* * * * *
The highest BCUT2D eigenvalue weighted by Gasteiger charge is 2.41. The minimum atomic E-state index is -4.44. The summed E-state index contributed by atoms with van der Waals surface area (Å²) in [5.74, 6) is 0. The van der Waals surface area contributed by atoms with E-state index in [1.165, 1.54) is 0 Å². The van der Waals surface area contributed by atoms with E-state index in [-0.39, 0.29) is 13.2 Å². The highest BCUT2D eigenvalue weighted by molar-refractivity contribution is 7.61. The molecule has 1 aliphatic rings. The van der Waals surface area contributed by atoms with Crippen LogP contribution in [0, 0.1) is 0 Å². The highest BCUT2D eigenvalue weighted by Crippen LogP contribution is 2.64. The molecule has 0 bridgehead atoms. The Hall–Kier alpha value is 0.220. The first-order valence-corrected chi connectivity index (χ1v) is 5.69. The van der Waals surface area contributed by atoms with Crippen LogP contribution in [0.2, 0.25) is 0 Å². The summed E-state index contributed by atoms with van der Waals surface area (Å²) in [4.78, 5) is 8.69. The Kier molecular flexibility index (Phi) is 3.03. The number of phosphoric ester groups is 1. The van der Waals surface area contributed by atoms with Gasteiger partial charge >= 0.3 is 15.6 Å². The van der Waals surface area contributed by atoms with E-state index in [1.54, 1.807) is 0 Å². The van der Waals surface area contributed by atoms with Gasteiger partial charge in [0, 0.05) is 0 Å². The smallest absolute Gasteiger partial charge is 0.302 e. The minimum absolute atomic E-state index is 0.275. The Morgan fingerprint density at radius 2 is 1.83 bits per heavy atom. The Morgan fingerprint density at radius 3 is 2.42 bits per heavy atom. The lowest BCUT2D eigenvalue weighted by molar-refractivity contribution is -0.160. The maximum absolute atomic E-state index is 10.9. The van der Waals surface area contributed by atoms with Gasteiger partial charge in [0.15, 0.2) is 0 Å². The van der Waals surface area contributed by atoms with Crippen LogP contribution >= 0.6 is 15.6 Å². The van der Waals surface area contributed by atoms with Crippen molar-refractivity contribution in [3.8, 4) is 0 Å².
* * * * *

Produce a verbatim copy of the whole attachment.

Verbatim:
The highest BCUT2D eigenvalue weighted by Gasteiger charge is 2.41. The minimum atomic E-state index is -4.44. The summed E-state index contributed by atoms with van der Waals surface area (Å²) in [5.74, 6) is 0. The van der Waals surface area contributed by atoms with E-state index in [1.165, 1.54) is 0 Å². The van der Waals surface area contributed by atoms with E-state index in [-0.39, 0.29) is 13.2 Å². The highest BCUT2D eigenvalue weighted by molar-refractivity contribution is 7.61. The molecule has 1 aliphatic rings. The van der Waals surface area contributed by atoms with Crippen LogP contribution in [0, 0.1) is 0 Å². The highest BCUT2D eigenvalue weighted by Crippen LogP contribution is 2.64. The molecule has 0 bridgehead atoms. The Hall–Kier alpha value is 0.220. The first-order valence-corrected chi connectivity index (χ1v) is 5.69. The van der Waals surface area contributed by atoms with Crippen LogP contribution in [0.2, 0.25) is 0 Å². The summed E-state index contributed by atoms with van der Waals surface area (Å²) in [4.78, 5) is 8.69. The Kier molecular flexibility index (Phi) is 3.03. The number of phosphoric ester groups is 1. The van der Waals surface area contributed by atoms with Gasteiger partial charge >= 0.3 is 15.6 Å². The van der Waals surface area contributed by atoms with E-state index in [1.54, 1.807) is 0 Å². The van der Waals surface area contributed by atoms with Gasteiger partial charge in [0, 0.05) is 0 Å². The smallest absolute Gasteiger partial charge is 0.302 e. The minimum absolute atomic E-state index is 0.275. The Morgan fingerprint density at radius 2 is 1.83 bits per heavy atom. The Morgan fingerprint density at radius 3 is 2.42 bits per heavy atom. The lowest BCUT2D eigenvalue weighted by molar-refractivity contribution is -0.160. The maximum absolute atomic E-state index is 10.9. The van der Waals surface area contributed by atoms with Gasteiger partial charge in [0.15, 0.2) is 0 Å². The van der Waals surface area contributed by atoms with Crippen LogP contribution >= 0.6 is 15.6 Å². The van der Waals surface area contributed by atoms with Crippen molar-refractivity contribution in [3.8, 4) is 0 Å².